To analyze the socio-demographic risk factors and transmission of SARS-CoV-2 infection among HCWs in two tertiary care hospitals in Dubai, United Arab Emirates.


The demographic and clinical characteristics were available for all HCWs in both facilities from the human resources department. A cross-sectional survey was conducted from January-April 2022 among HCWs who tested positive through Reverse Transcriptase Polymerase Chain Reaction of the nasopharyngeal swab for SARS-CoV-2 between March 2020 and August 2021 in two tertiary-level hospitals. The survey included questions on demographics, work profile, characteristics of coronavirus disease 2019 (COVID-19), and infection among their household or co-workers. The survey also checked the knowledge and perception of participants on the infection prevention measures related to SARS-CoV-2.


Out of a total of 346 HCWs infected with SARS-CoV-2, 286 (82.7%) HCWs consented to participate in this study. From the sample population, 150 (52.5%) of participants were female, and a majority (230, 80.4%) were frontline HCWs, including 121 nurses (121, 42.4%). Only 48 (16.8%) participants were fully vaccinated at the time of infection. Most infected HCWs (85%) were unaware of any unprotected exposure and were symptomatic at the time of testing (225, 78.7%). Nearly half of the participants (140, 49%) had co-infection among household, and nearly one-third (29.5%) had co-infection among three or more household. Another 108 (37.8%) participants reported cross-infection among co-workers. The frontline HCWs were significantly more infected (25.1% vs 8.6%, P < 0.001) compared to non-frontline HCWs. Another significant risk factor for a high infection rate was male sex (P < 0.001). Among the infected frontline HCWs, a significantly higher proportion were male and shared accommodation with family (P < 0.001). COVID-19 vaccination significantly reduced the infection rate (83.2% vs 16.8, P < 0.001) among HCWs. Most participants (99.3%) were aware about importance of appropriate use of personal protective equipment. However, only 70% agreed with the efficacy of the COVID-19 vaccination in preventing an infection and severe disease.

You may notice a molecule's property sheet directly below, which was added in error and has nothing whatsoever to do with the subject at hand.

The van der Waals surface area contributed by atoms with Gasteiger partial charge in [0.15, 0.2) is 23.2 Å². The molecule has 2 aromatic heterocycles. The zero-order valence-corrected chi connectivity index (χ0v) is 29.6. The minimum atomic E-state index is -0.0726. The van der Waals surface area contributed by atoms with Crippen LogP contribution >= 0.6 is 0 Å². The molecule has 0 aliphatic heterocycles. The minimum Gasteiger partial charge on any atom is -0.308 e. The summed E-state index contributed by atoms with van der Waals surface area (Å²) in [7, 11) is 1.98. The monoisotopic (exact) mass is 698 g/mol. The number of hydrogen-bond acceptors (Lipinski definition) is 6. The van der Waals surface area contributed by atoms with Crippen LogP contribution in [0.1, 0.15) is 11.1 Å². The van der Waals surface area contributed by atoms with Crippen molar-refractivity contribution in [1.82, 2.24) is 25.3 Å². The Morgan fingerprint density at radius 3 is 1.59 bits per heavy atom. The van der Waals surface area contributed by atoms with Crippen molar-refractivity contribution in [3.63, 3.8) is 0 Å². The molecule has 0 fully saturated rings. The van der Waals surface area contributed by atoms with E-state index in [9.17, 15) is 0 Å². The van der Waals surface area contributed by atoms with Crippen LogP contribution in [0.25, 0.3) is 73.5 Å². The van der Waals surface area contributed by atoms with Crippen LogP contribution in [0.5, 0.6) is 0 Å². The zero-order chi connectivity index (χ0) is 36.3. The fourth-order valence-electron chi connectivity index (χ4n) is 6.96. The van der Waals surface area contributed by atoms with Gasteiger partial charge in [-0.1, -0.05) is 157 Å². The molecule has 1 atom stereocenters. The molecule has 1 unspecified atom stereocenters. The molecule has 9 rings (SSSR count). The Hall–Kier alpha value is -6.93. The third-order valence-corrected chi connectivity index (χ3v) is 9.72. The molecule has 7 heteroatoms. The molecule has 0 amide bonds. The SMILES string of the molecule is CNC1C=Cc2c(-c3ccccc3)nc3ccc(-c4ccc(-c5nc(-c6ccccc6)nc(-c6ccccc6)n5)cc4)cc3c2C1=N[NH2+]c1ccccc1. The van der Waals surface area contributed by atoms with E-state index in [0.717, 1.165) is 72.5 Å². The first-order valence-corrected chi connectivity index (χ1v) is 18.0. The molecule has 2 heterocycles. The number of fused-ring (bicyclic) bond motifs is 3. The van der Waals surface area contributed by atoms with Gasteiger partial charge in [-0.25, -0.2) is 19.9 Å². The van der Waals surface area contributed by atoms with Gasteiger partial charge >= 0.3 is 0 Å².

The risk profiling of the HCWs infected with SARS-CoV-2 found that working at frontline and being male increase the rate of infection. COVID-19 vaccination can effectively reduce the rate of transmission of SARS-CoV-2 among HCWs.

Keywords: Coronavirus disease 2019, Risk factors, Disease transmission, infectious, Infectious disease transmission, Professional-to-patient, Health personnel, Socioeconomic factors

Core Tip: The healthcare workers (HCWs) are vulnerable to infection with severe acute respiratory syndrome coronavirus 2 (SARS-CoV-2). In the current study, the authors found that the frontline and male HCWs were at higher risk of infection. Among the infected frontline HCWs, a significantly higher proportion were male and staying in a rented accommodation with family. The coronavirus disease 2019 vaccination is effective in preventing the transmission of SARS-CoV-2 among HCWs. This information can be utilised for the healthcare workforce management and to formulate strategies to mitigate the risk of transmission of SARS-CoV-2 to the HCWs.